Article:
Most BHO is just highly concentrated THC, but it does not need to be. 

Two years ago, we asked about 2500 people to compare the effects from high-potency herbal cannabis (flower) and their most common BHO preparation. The ratings suggested that they were very similar in effect profile, suggesting most current BHO products are predominantly THC.

Based on our previous work, manufactures should be offering more balanced preparations with CBD offsetting the negative aspects of a pure THC high (memory impairment, anxiety and paranoia). Our data from GDS2015 suggested that overall, BHO got people more stoned, more quickly and for longer than high-potency flower.

The worry is that people also build up tolerance more quickly and are thus possibly more at risk of acute unwanted experiences and even dependence. Potency is not the same as preference.

In fact, when we looked more closely at the effects profile, BHO users also reported stronger negative effects and less positive effects when using BHO compared to high-potency bud. Potency is not the same as pleasure. 

So what should we do?

It’s still the early days. The world of weed is changing rapidly. Commercialization, medicalization and big profits are all going to play their role. GDS is going to keep an open mind. We’ll keep gathering data and learning from the real experts—people who use cannabis. And then we will share our findings so people can make informed decisions concerning their own health and well-being.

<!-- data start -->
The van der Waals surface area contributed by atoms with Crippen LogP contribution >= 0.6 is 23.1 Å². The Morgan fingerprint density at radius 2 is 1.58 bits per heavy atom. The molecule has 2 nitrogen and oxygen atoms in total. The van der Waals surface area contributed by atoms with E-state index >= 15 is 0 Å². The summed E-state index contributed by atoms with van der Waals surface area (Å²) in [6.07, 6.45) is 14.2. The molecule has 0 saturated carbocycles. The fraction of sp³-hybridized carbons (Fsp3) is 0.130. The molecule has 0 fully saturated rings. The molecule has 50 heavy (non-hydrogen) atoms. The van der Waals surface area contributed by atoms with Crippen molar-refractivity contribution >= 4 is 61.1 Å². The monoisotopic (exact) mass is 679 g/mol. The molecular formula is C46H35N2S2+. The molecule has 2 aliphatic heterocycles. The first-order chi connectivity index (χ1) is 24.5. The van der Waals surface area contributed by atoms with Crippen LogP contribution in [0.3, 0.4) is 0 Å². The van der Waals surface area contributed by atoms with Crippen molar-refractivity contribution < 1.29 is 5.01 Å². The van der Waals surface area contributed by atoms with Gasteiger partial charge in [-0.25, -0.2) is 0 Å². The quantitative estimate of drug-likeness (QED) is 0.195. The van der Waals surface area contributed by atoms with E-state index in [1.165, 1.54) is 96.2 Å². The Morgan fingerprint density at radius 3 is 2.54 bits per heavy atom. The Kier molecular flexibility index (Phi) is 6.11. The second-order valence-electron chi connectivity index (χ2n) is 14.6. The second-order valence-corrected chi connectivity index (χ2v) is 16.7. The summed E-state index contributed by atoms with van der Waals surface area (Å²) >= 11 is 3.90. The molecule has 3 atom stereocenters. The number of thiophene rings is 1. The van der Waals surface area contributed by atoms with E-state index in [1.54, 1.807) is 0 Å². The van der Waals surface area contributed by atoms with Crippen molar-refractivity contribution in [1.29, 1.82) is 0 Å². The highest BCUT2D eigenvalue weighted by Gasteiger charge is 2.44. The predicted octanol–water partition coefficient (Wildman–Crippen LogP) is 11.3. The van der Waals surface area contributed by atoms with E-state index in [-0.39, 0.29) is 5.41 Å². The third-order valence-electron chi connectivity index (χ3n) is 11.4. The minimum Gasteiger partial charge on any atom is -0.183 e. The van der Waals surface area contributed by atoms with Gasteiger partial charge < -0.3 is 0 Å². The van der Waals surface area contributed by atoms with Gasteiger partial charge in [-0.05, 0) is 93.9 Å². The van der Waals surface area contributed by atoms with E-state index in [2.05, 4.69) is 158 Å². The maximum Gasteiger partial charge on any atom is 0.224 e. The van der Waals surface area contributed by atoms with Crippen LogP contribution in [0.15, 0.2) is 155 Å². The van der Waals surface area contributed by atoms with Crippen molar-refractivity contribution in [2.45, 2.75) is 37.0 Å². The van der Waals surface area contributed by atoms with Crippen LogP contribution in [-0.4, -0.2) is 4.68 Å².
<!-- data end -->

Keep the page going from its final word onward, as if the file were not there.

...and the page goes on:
So, if you dab, roll, build, bubble, toke, smoke, swallow or otherwise partake, please help us understand how people around the world are using different types of cannabis, how they want to see it regulated and what conditions can most usefully be helped by cannabis.

We will give the findings straight back to your via HIGH TIMES in May/June of next year. If that sounds reasonable to you, and you’d like to be part of the world’s biggest survey of drug use ever conducted, please take some time to share your experiences anonymously and join over 90,0000 other HERE.

PS: you need to get through the core survey (takes about 20 minutes) to get the cannabis sections—please stick with it!